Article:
growth capital

Q. Have you used crowdfunding sites to raise money for a business project. Asked on LinkedIn by Brandon Schaefer

I see potential problems with doing this. A business project is meant to make a profit, and earn a return for the investors. If the investors are crowdfunders, how do they ever benefit other than feeling good about supporting a business they like?

I see four ways to view such a contribution:

1. It’s a gift. I don’t expect to get it back. I’m giving it to you because I believe in what you’re doing.

2. It’s a loan, with no recourse. If you do well, I’d like my money back, with interest. If you go belly up, so be it.

3. It’s prepayment for services. I’ll put money into your business in the expectation that when you get going, you’ll provide me with product or services of comparable value. Perhaps a plaque with my name on one of your cafe tables.

4. It’s an equity investment. I expect to own a piece of your business, have a share of the profits as dividends, and to benefit on the upside if you sell it later at a premium. I want oversight on how you’re running the business.

If I’m a crowdfunder for you, several things would really irritate me, perhaps to the point of lawsuits:

1. You squander the money, just out of lousy planning and management

2. You divert the money to other uses, such as fancy offices or expensive travel

3. You make a bundle and ignore me. With my $1k investment (among others) you grow your company and Google buys you out, making you rich, then you won’t take my phone calls.

How are these potential situations handled on crowdfunding sites? What are the obligations of the person receiving the funds? What are the rights and recourse of the contributors? This is why we have contracts. The crowdfunding deals I’ve heard of sound kind of loosey goosey.  Fuzzy agreements now = lawsuits later.

If it’s for a good cause–say, you’re raising money to go plant trees to restore the rain forest–then I view my contribution as a gift, and expect nothing back.

But if I’m investing in a business that expects to make a profit, then I want some contractual accountability.

So when you look at Crowdfunding sites, see how they address all these questions and others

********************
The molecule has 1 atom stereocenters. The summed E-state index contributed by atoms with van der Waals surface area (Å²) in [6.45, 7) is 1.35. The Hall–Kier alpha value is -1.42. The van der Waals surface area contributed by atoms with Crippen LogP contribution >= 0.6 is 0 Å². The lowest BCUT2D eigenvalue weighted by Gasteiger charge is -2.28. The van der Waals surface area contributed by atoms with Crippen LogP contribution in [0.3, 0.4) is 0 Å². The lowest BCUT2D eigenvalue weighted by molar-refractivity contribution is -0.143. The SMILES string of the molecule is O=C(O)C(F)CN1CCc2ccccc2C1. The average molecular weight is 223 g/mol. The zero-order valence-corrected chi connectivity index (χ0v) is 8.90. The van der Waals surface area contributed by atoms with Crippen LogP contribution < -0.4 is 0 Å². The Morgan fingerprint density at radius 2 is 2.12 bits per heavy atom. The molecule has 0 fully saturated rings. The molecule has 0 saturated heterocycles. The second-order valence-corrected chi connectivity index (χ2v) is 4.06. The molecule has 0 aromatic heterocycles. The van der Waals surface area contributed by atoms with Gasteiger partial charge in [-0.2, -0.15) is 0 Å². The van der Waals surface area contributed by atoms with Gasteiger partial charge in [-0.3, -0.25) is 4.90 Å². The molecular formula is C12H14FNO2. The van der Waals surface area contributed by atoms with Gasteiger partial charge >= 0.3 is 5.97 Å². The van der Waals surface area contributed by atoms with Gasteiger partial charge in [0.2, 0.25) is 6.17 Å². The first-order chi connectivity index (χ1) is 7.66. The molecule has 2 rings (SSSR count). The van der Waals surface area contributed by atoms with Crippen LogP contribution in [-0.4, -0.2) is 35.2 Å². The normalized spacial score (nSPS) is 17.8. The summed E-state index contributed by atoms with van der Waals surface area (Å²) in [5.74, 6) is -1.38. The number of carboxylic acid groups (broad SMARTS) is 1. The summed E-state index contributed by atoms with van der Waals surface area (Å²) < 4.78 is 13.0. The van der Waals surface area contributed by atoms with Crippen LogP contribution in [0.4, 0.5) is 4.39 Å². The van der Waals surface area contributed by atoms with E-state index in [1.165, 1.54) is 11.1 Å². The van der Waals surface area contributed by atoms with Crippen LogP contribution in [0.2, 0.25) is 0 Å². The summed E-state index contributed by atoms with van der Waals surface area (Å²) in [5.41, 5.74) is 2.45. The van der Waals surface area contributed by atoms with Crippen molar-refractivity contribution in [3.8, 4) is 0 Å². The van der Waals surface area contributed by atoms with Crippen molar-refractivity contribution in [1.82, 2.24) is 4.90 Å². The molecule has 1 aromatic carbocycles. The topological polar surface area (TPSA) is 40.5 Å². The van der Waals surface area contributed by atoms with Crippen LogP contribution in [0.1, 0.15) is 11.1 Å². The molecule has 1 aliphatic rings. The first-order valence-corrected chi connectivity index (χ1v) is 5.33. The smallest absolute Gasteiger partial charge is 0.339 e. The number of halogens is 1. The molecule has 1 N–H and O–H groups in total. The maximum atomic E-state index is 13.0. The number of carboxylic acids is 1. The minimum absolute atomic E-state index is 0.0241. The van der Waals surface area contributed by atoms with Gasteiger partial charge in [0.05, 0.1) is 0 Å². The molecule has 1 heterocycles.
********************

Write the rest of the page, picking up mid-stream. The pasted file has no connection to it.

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Q. How can I finance a small business project without collateral?  Asked on High Table by Shehzad Aman

A. Here are a few ways to finance without collateral.

1. Your savings. You should be as demanding on yourself as a banker would be to demonstrate the viability of your proposal.

2. Your family or friends. They may loan to you without collateral because they know and trust you. Your obligation to repay is even stronger than it is with a bank.

3. Crowd funding. It’s the latest rage. I have read a lot about it, but I’m not sure how successful people have been raising capital this way. Who can get it, for what amounts and purposes? What promises do they have to make?

4. Your own creditworthiness. If you have a good credit score and good relationship with your bank, you should  be able to get a non-recourse loan for several thousand dollars.

5. Charging it on your credit cards–the all-time worst way to fund a business, yet one that is used all the time.

To borrow money without collateral, you need strong and trusting relationships with people who have money.

Some may suggest venture capital. But VCs aren’t interested in “small.”

There may be business development grant or loan from a foundation or government agency, but this is not something to count on. None of my clients have ever gotten enough capital this way to start a business.

Perhaps you are being too restrictive by saying “with no collateral.” Ask yourself what kind of collateral you have. For example, if you purchase equipment, the equipment itself serves as collateral.

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Shehzad, I answered this question as if you were in the U.S. But it looks like you are in India. I know nothing about the small business banking sector there. I suspect that personal relationships are even more important. But there may also be business development loans from some agency that wouldn’t be available here.

 

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